Omaha senator continues filibustering in opposition of transgender care ban

Omaha senator continues filibustering in opposition of transgender care ban
Published: Mar. 9, 2023 at 6:50 PM CST|Updated: Mar. 9, 2023 at 7:02 PM CST
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LINCOLN, Neb. (KOLN) - The 2023 legislative session so far has been marked by emotional social issues and painstakingly slow debates, because one senator is taking a stand on one bill by extending debate on every bill.

“Take your names off this piece of poop, do better,” Omaha Senator Machaela Cavanaugh said on the floor of the legislature shortly after LB 574, the “Let Them Grow Act” passed out of committee.

It’s a strategy that’s brought frustration, support and literal gasps from Cavanaugh’s colleagues. She tells 10/11, disruption is the point.

“I want to slow everything down, to put pressure on my colleagues to have conversations together about what it is we want to do, while also maintaining that I don’t believe we should be legislating hate, which I think LB 574 does,” Cavanaugh said.

LB 574, introduced by Omaha Senator Kathleen Kauth, would make gender altering procedures and treatments illegal for minors in Nebraska. Kauth said the goal of the bill is to protect kids from making permanent decisions too quickly. It was voted out of the Health and Human Services committee in a 4-3 vote but hasn’t yet been scheduled for debate.

But when it does, Kauth said she’s not going to let Cavanaugh’s filibusters stop her.

“I think it’s absolutely worth it to protect kids,” Kauth said. “I also think it’s worth it to say no, we’re not going to give into that kind of political extortion.”

Kauth also said she supports Cavanaugh’s right to speak up in this way. A message echoed by Speaker John Arch.

“The rules are set up to protect the minority voice,” Arch said. “It is it is purposefully hard to suppress minority voice and that’s the way it should be.”

Arch also said the divided body isn’t a surprise, given the state of society at large.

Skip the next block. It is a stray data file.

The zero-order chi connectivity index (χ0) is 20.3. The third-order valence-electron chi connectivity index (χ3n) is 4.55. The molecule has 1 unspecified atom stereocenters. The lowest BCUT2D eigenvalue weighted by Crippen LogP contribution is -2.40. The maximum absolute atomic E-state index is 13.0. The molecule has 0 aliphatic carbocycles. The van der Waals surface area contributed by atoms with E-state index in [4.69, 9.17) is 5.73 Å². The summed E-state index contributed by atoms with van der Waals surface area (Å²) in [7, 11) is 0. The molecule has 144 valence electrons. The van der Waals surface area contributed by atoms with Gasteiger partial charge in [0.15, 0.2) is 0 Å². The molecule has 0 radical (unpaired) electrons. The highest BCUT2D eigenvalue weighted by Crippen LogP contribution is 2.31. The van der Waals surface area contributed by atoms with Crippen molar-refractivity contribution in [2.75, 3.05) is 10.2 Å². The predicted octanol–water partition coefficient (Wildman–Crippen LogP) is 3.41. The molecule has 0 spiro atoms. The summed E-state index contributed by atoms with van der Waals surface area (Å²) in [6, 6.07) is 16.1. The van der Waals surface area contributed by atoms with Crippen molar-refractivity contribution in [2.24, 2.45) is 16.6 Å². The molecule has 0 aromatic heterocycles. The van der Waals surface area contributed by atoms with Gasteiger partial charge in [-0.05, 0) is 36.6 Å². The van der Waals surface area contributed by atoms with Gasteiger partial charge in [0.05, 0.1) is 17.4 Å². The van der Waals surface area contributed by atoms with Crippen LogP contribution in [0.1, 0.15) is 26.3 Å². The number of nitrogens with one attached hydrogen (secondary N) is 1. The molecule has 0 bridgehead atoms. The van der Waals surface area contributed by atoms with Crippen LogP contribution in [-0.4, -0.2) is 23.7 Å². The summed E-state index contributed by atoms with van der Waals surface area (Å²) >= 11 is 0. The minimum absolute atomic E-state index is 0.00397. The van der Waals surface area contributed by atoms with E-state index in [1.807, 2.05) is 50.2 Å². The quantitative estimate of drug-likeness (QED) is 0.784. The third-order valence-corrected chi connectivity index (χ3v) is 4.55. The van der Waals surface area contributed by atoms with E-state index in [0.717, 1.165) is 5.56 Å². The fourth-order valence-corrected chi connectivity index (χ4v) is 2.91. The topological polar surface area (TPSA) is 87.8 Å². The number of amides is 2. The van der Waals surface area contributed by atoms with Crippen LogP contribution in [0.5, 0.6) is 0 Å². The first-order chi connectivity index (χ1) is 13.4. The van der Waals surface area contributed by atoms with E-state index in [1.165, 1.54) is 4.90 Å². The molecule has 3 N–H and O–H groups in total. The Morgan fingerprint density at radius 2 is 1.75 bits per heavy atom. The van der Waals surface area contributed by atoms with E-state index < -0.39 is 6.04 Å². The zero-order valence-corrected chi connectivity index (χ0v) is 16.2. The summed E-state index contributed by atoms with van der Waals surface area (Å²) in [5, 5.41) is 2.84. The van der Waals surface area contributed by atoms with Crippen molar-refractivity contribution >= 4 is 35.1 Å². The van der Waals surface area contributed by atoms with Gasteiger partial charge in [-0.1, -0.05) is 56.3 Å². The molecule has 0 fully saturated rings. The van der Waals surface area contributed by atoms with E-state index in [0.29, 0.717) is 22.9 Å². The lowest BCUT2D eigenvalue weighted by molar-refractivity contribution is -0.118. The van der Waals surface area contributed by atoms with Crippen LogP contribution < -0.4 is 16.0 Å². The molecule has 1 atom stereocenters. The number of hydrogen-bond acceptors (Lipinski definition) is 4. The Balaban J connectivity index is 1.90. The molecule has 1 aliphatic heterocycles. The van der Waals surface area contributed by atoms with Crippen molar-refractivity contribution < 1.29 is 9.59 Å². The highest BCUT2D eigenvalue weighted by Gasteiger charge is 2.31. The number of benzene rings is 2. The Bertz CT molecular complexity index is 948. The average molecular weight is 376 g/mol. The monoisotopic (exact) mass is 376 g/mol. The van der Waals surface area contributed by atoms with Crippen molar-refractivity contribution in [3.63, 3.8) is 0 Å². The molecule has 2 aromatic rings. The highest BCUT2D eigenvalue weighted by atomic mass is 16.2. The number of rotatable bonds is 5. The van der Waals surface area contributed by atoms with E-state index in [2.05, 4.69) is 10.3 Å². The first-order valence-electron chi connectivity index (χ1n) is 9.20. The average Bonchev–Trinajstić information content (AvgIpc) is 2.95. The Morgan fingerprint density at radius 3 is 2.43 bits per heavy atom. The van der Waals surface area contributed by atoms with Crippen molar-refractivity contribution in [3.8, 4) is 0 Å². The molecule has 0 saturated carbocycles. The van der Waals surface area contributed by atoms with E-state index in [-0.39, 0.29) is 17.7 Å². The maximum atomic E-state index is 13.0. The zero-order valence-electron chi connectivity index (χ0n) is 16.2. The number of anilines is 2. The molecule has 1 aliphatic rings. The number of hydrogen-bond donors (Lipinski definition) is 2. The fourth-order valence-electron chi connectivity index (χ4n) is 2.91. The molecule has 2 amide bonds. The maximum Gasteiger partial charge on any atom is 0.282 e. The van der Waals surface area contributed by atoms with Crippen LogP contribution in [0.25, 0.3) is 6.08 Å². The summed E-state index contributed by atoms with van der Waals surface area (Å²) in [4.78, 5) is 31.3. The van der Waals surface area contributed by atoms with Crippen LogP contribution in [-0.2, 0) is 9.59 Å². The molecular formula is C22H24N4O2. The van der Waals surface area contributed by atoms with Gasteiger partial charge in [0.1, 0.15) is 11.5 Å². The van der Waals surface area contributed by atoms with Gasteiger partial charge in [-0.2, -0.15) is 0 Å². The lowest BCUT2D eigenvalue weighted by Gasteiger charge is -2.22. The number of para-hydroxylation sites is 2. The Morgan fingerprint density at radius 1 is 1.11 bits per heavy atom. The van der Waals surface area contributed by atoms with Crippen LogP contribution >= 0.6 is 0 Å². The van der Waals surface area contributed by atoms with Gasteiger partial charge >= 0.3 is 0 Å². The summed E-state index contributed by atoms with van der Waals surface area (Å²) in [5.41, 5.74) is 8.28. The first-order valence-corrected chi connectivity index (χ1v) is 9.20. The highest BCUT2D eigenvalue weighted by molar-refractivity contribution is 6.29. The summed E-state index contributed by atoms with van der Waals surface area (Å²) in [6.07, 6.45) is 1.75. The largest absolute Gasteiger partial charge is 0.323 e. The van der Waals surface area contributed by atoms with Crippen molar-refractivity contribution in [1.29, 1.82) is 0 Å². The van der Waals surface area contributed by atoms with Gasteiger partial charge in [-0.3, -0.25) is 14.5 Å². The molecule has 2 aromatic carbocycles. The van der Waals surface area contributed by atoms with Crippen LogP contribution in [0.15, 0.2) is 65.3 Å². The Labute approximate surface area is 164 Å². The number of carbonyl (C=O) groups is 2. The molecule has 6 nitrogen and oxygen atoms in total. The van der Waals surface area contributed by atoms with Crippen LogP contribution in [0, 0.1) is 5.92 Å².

“Our society is fairly divided on some very big, big issues and they tend to be personal, they’re very emotional and people feel very passionate about them.” Arch said. “So, to the degree that society is divided and polarized on issues, I think we find some of that in the legislature as well.”

Clerk of the Legislature, Brandon Metzler, said filibusters like this aren’t unheard of in the Nebraska Legislature, though Cavanaugh’s sweeping approach differs from more targeted filibusters done by former Senator Ernie Chambers.

“It’s more of playing the defensive role and I think Senator Chambers did that to a large extent, but he would always stop and speak to the individuals on the other side, you know, he could be reasoned with,” Chambers said. “Whereas this year, I don’t know that there’s the same. You’ve heard it on the mic, there’s just this goal of playing defense.”

Cavanaugh has said multiple times, she’d stop if senators pulled their support from LB 574. So far, none of the 23 co-introducers have done so. That’s why after a few days off the mic during other filibusters, Cavnaugh picked up again.

“People are frustrated and that’s my intention,” Cavanaugh said. “So, people, you know, want to know, when am I gonna stop, why won’t I stop? And I keep reiterating what I’m doing and why I’m doing it. And I just hope that we will come together and move forward in a positive direction for Nebraska.”

A direction she said won’t harm kids, like she believes LB 574 would do.

“I’m here to stand up for kids and that’s what we should all be here for and I’m going to keep doing it,” Cavanaugh said.

Metzler said a potential side effect of the filibuster is fewer bills getting passed.

“There’s some stuff that that normally just gets breezed through, that is now because of what’s occurring on the floor is now going to take extended time on each of those,” Metzler said.

That said, Speaker Arch said he’s not concerned about not having enough time to pass the budget, which is required by law this session.

“We may have fewer bills passed this year, but they may be larger bills is what we may end up with,” Arch said. “I think it’s always important to remember that this is a biennium, it’s a two year cycle so the bills that aren’t voted on or dealt with on the floor, can be dealt with next year.”